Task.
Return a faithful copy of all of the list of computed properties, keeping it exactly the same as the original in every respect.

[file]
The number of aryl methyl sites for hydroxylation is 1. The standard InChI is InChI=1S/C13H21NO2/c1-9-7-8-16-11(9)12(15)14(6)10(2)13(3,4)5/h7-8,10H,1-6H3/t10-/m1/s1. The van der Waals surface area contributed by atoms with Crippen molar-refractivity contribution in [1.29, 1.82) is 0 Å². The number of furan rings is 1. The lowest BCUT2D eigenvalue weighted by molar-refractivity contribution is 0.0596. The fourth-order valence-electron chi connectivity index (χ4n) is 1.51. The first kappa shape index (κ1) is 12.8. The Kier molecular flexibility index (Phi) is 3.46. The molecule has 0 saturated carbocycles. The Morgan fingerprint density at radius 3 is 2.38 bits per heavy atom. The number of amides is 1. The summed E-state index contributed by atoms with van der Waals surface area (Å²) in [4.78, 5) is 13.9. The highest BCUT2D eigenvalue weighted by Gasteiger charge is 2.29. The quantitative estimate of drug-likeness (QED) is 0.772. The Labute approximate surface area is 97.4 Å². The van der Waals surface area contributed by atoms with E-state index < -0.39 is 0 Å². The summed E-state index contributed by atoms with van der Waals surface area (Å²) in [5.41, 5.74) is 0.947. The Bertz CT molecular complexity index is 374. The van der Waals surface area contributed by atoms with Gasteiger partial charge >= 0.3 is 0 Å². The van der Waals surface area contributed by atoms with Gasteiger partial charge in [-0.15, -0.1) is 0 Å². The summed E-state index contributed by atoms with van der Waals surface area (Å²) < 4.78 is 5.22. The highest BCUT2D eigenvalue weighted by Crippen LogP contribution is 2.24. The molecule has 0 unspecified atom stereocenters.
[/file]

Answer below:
The number of aryl methyl sites for hydroxylation is 1. The standard InChI is InChI=1S/C13H21NO2/c1-9-7-8-16-11(9)12(15)14(6)10(2)13(3,4)5/h7-8,10H,1-6H3/t10-/m1/s1. The van der Waals surface area contributed by atoms with Crippen molar-refractivity contribution in [1.29, 1.82) is 0 Å². The number of furan rings is 1. The lowest BCUT2D eigenvalue weighted by molar-refractivity contribution is 0.0596. The fourth-order valence-electron chi connectivity index (χ4n) is 1.51. The first kappa shape index (κ1) is 12.8. The Kier molecular flexibility index (Phi) is 3.46. The molecule has 0 saturated carbocycles. The Morgan fingerprint density at radius 3 is 2.38 bits per heavy atom. The number of amides is 1. The summed E-state index contributed by atoms with van der Waals surface area (Å²) in [4.78, 5) is 13.9. The highest BCUT2D eigenvalue weighted by Gasteiger charge is 2.29. The quantitative estimate of drug-likeness (QED) is 0.772. The Labute approximate surface area is 97.4 Å². The van der Waals surface area contributed by atoms with E-state index < -0.39 is 0 Å². The summed E-state index contributed by atoms with van der Waals surface area (Å²) in [5.41, 5.74) is 0.947. The Bertz CT molecular complexity index is 374. The van der Waals surface area contributed by atoms with Gasteiger partial charge >= 0.3 is 0 Å². The van der Waals surface area contributed by atoms with Gasteiger partial charge in [-0.15, -0.1) is 0 Å². The summed E-state index contributed by atoms with van der Waals surface area (Å²) < 4.78 is 5.22. The highest BCUT2D eigenvalue weighted by Crippen LogP contribution is 2.24. The molecule has 0 unspecified atom stereocenters.